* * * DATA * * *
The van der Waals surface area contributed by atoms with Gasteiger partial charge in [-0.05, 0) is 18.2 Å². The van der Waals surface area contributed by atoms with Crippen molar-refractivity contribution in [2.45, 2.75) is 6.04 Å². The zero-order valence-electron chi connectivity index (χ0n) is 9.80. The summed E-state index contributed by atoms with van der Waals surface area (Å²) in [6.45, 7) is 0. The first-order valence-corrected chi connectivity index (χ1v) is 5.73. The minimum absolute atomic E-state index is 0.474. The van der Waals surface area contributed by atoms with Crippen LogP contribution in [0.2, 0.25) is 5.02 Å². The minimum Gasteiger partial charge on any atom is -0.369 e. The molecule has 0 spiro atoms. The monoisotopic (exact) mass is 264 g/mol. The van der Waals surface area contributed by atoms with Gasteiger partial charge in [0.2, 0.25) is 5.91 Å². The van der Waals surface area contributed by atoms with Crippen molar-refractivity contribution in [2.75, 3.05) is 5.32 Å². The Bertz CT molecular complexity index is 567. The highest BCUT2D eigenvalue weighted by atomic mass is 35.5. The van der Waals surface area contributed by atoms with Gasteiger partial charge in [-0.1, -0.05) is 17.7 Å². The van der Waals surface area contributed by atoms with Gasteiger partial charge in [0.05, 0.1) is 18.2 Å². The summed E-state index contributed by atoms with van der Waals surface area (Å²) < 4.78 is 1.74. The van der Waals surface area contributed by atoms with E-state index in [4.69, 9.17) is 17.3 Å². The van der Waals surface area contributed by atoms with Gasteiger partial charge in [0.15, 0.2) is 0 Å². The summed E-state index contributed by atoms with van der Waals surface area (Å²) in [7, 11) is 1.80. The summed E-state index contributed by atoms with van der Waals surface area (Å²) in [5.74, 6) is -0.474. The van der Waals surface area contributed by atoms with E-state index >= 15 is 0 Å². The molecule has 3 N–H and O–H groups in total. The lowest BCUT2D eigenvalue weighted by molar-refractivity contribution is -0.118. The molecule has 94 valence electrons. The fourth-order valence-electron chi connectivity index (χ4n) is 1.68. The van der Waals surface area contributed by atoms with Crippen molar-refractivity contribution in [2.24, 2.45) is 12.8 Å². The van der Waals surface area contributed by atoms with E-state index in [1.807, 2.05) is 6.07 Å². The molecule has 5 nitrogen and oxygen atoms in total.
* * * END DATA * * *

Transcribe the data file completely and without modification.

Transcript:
The van der Waals surface area contributed by atoms with Gasteiger partial charge in [-0.05, 0) is 18.2 Å². The van der Waals surface area contributed by atoms with Crippen molar-refractivity contribution in [2.45, 2.75) is 6.04 Å². The zero-order valence-electron chi connectivity index (χ0n) is 9.80. The summed E-state index contributed by atoms with van der Waals surface area (Å²) in [6.45, 7) is 0. The first-order valence-corrected chi connectivity index (χ1v) is 5.73. The minimum absolute atomic E-state index is 0.474. The van der Waals surface area contributed by atoms with Crippen LogP contribution in [0.2, 0.25) is 5.02 Å². The minimum Gasteiger partial charge on any atom is -0.369 e. The molecule has 0 spiro atoms. The monoisotopic (exact) mass is 264 g/mol. The van der Waals surface area contributed by atoms with Gasteiger partial charge in [0.2, 0.25) is 5.91 Å². The van der Waals surface area contributed by atoms with Crippen molar-refractivity contribution in [2.75, 3.05) is 5.32 Å². The Bertz CT molecular complexity index is 567. The highest BCUT2D eigenvalue weighted by atomic mass is 35.5. The van der Waals surface area contributed by atoms with Gasteiger partial charge in [-0.1, -0.05) is 17.7 Å². The van der Waals surface area contributed by atoms with Gasteiger partial charge in [0.05, 0.1) is 18.2 Å². The summed E-state index contributed by atoms with van der Waals surface area (Å²) < 4.78 is 1.74. The van der Waals surface area contributed by atoms with E-state index in [4.69, 9.17) is 17.3 Å². The van der Waals surface area contributed by atoms with Gasteiger partial charge in [0.15, 0.2) is 0 Å². The summed E-state index contributed by atoms with van der Waals surface area (Å²) in [7, 11) is 1.80. The summed E-state index contributed by atoms with van der Waals surface area (Å²) in [5.74, 6) is -0.474. The van der Waals surface area contributed by atoms with E-state index >= 15 is 0 Å². The molecule has 3 N–H and O–H groups in total. The lowest BCUT2D eigenvalue weighted by molar-refractivity contribution is -0.118. The molecule has 94 valence electrons. The fourth-order valence-electron chi connectivity index (χ4n) is 1.68. The van der Waals surface area contributed by atoms with Crippen molar-refractivity contribution in [2.24, 2.45) is 12.8 Å². The van der Waals surface area contributed by atoms with E-state index in [1.807, 2.05) is 6.07 Å². The molecule has 5 nitrogen and oxygen atoms in total.